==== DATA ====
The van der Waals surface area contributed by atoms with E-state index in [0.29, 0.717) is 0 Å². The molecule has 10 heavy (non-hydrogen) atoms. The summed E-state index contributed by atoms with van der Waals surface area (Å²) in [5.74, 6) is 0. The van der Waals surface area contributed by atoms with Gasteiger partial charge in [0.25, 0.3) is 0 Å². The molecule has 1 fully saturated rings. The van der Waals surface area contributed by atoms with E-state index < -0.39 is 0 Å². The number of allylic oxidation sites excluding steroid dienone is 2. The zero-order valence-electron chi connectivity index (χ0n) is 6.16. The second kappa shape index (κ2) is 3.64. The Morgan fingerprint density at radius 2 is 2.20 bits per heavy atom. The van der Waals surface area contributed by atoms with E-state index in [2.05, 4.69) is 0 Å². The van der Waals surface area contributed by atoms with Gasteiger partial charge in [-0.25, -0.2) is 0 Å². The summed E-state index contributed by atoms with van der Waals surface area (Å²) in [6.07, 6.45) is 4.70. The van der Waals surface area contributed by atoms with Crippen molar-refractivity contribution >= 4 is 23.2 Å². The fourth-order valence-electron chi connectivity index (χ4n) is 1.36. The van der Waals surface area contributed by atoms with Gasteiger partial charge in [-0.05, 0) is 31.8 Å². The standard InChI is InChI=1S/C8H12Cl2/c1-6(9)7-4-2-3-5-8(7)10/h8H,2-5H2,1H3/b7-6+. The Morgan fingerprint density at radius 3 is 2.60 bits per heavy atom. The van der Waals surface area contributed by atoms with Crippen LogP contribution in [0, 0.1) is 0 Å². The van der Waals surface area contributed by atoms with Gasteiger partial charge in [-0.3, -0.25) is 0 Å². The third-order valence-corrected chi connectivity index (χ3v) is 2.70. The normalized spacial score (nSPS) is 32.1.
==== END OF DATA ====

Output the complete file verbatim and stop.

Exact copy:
The van der Waals surface area contributed by atoms with E-state index in [0.29, 0.717) is 0 Å². The molecule has 10 heavy (non-hydrogen) atoms. The summed E-state index contributed by atoms with van der Waals surface area (Å²) in [5.74, 6) is 0. The van der Waals surface area contributed by atoms with Gasteiger partial charge in [0.25, 0.3) is 0 Å². The molecule has 1 fully saturated rings. The van der Waals surface area contributed by atoms with E-state index < -0.39 is 0 Å². The number of allylic oxidation sites excluding steroid dienone is 2. The zero-order valence-electron chi connectivity index (χ0n) is 6.16. The second kappa shape index (κ2) is 3.64. The Morgan fingerprint density at radius 2 is 2.20 bits per heavy atom. The van der Waals surface area contributed by atoms with E-state index in [2.05, 4.69) is 0 Å². The van der Waals surface area contributed by atoms with Gasteiger partial charge in [-0.25, -0.2) is 0 Å². The summed E-state index contributed by atoms with van der Waals surface area (Å²) in [6.07, 6.45) is 4.70. The van der Waals surface area contributed by atoms with Crippen molar-refractivity contribution >= 4 is 23.2 Å². The fourth-order valence-electron chi connectivity index (χ4n) is 1.36. The van der Waals surface area contributed by atoms with Gasteiger partial charge in [-0.05, 0) is 31.8 Å². The standard InChI is InChI=1S/C8H12Cl2/c1-6(9)7-4-2-3-5-8(7)10/h8H,2-5H2,1H3/b7-6+. The Morgan fingerprint density at radius 3 is 2.60 bits per heavy atom. The van der Waals surface area contributed by atoms with Crippen LogP contribution in [0, 0.1) is 0 Å². The van der Waals surface area contributed by atoms with Gasteiger partial charge in [-0.3, -0.25) is 0 Å². The third-order valence-corrected chi connectivity index (χ3v) is 2.70. The normalized spacial score (nSPS) is 32.1.